Counterfeit Gods – The empty promises of money, sex, and power, and the only hope that matters By Timothy Keller

Where do we place our faith? What do we spend our time and money on? That is what we value – good and bad. We pursue things for happiness right? But how many of us are happy? Counterfeit Gods is another way of saying idols – and not the ones maybe you are thinking of. We don’t like to use that kind of language so Keller puts it into verbiage we can relate to very easily. I agree with my pastor that Keller is one of the best writers to not only identify but describe idolatry without us feeling either moronic or bored.

I love how Keller describes and explains how anything morally neutral can also become an idol along with the more obvious examples. This is a great follow up to The Reason for God and The Prodigal God which also pushed people to think long and hard about themselves, and to engage with others on the subject. I little introspection can be a good thing.

The Hundred Dresses By Eleanor Estes

This was a Newbery Honour Book in 1945 so many of you will have not only heard of it but read it as well. It is an interesting little social commentary about our fear of different people as well as how cruel children can be. A little Polish girl in a small town is made fun of because she always wears the same dress to school and her name is not like the other girls. Of the two main culprits one realizes her error but is she too late to make amends? My wish is that every parent would read this to their kids and instill in them a caring nature, especially those kids who are the bullies either physically or emotionally. Maybe that’s too utopian and too much to hope for but stranger things have happened. I just read this with my 14 year old and she and I talked about the whole dynamic of her school and the cliques and ‘popular kids’ and although I knew most of what was going on there it was a great talk. I recommend this book for all ages.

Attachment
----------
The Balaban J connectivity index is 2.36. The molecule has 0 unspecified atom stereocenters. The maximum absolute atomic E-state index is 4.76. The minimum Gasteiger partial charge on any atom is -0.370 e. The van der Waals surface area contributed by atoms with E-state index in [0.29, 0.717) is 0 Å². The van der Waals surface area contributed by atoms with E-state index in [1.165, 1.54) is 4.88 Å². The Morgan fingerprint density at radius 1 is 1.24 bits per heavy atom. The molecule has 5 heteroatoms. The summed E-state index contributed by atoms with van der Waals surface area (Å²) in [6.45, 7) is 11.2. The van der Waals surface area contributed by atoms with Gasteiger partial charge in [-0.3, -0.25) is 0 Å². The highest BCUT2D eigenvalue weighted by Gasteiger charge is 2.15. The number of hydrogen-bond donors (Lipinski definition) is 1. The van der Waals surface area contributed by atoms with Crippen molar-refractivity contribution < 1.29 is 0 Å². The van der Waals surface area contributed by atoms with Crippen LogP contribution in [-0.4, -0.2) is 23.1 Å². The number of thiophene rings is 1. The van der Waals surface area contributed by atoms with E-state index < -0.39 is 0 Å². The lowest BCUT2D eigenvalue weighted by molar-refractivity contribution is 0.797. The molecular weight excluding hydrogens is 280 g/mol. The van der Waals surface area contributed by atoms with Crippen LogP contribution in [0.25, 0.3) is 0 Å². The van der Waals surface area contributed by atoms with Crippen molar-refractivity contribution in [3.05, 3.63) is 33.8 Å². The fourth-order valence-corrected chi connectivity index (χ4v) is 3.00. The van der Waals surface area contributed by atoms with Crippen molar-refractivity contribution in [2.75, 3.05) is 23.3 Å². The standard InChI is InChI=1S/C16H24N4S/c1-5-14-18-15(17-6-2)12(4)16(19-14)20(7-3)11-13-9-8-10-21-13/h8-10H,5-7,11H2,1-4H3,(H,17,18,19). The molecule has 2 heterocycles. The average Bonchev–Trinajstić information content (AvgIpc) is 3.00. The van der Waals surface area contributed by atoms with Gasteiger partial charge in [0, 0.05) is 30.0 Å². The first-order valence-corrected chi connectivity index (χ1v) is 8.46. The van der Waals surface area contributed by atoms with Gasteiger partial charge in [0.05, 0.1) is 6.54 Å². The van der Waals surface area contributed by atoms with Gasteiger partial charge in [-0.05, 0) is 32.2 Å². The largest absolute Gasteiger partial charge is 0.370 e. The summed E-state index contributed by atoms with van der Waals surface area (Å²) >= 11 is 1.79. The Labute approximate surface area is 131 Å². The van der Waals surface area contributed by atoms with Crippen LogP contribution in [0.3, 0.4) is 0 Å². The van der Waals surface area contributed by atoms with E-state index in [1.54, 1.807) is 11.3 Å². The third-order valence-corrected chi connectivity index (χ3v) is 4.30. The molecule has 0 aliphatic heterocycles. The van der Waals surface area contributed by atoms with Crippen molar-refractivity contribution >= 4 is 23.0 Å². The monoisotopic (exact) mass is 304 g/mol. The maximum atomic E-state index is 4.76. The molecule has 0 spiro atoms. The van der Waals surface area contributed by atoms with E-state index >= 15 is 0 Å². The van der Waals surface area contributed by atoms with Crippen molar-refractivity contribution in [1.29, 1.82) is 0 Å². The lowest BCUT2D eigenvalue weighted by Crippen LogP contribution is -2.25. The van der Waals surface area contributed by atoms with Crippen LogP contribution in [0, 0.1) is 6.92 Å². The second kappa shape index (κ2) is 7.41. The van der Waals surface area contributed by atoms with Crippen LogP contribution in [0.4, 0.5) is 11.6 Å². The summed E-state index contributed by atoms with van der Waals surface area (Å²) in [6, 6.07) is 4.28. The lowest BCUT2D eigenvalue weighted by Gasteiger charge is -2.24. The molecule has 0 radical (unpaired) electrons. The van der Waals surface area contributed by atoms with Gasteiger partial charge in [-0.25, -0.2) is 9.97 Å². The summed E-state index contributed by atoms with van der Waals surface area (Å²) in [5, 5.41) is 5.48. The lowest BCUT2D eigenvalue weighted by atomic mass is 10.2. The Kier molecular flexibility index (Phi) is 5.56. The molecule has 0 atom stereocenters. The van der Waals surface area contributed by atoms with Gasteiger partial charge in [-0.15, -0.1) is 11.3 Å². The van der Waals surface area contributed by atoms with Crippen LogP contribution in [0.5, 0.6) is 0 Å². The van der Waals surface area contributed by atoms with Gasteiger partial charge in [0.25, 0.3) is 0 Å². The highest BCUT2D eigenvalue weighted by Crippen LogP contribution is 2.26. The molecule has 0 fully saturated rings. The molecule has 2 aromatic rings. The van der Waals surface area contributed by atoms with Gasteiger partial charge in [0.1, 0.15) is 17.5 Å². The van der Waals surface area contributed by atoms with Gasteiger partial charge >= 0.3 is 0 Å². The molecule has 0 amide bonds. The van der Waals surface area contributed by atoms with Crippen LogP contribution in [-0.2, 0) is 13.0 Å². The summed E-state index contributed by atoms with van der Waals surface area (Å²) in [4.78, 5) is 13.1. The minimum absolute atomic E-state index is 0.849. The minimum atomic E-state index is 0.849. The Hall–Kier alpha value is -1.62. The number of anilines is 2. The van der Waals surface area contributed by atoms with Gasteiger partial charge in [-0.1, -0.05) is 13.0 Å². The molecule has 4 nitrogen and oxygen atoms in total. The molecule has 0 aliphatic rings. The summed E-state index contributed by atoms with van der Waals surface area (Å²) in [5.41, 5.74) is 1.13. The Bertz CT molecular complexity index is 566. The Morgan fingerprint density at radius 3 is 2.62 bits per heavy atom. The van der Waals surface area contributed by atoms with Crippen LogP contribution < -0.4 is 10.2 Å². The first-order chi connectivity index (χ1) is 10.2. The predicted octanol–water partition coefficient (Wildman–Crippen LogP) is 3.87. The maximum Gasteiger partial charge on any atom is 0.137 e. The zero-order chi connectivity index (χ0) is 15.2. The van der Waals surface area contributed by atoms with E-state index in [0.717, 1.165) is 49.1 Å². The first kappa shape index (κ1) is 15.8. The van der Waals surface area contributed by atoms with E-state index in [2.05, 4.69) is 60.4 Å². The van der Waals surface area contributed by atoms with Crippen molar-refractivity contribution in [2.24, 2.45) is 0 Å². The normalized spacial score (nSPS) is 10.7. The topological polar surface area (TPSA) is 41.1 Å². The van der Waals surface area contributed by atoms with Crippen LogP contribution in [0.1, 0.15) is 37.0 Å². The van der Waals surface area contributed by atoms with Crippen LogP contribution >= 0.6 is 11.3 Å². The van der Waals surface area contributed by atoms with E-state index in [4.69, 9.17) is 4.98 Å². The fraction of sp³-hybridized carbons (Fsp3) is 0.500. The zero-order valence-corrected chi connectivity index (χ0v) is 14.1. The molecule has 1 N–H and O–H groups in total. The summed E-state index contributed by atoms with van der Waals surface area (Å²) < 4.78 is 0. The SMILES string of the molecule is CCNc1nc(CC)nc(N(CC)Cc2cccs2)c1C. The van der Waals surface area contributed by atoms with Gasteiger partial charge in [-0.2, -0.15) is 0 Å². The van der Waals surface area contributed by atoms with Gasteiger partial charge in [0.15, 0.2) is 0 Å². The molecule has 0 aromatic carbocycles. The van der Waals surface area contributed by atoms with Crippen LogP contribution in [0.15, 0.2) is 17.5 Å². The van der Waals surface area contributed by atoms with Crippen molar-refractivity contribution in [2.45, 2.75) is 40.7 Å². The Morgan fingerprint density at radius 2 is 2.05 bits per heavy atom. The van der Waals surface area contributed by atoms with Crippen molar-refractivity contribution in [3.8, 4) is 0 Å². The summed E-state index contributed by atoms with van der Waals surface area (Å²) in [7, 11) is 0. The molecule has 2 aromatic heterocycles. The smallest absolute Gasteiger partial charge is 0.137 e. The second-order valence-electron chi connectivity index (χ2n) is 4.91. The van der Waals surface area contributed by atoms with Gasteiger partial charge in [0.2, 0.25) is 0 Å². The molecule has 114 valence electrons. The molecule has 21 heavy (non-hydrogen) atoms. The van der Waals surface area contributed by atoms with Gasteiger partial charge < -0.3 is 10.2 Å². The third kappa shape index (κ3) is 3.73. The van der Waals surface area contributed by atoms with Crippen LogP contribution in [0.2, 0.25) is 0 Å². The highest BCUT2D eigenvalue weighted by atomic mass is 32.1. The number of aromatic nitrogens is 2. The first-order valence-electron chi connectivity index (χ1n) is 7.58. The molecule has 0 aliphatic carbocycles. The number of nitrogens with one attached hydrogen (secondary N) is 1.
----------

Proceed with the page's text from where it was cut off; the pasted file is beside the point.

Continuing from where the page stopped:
A Rule Against Murder By Louise Penny

Another Penny mystery that I loved – I should get royalties. This story is set at a romantic getaway where the inspector and his wife spend their anniversaries hidden away from work, telephones and the world. Every year they have done this without any interruption – this year is different. A mostly obnoxious family has commandeered nearly the entire hotel, taking liberties seemingly only the very wealthy take. There are many different characters here ranging from the cold matriarch down to her extremely strange grandchild who no one even seems to know the sex of. Then one of them is killed. Their behaviour toward each other is cruel and nasty and slowly one begins to understand why this is so, whilst the crime is figured out. Interesting how one can feel absolutely no compassion for so many individuals and yet never questioning the author. Like I said I loved it.

The Last Lecture By Randy Pausch

This book is an emotional tribute to his wife and children – not schleppy but quite sad given the reason. The author is honest and writes of some great teaching moments even though his black and white attitude to everything, for me, was annoying and prideful. He does acknowledge that his parents were the reason he was so focused and successful and writes about what he is trying to do to leave a legacy for his three kids who are so very young and maybe won’t remember him. He has a diagnosis of cancer which is incurable. It is an interesting thing to think about in all our lives though. What if we only had six months to live? What would we do? Financially they can do a lot and he takes full advantage of this, which, in my opinion, he should. The old adage of a dying man never wishing he had spent more time at the office comes to mind but Pausch takes this a lot further to leave his last lecture and way more for his family.

Even Money By Dick and Felix Francis

I am a huge Francis fan and this one did not disappoint. His books are set around the horse racing world which is where he spent a good many years as one of the Queen’s jockeys. This time our hero is a bookmaker following in his family’s footsteps. If you know nothing about this vocation the book is also quite informative. Events tumble when his father shows up at a meet; what is odd is that he had been told from childhood that his parents were dead. As you can imagine his dad brings a whole lot of trouble to his life added to a mentally ill wife and business associate who wants a bigger part of his company. Bring it on…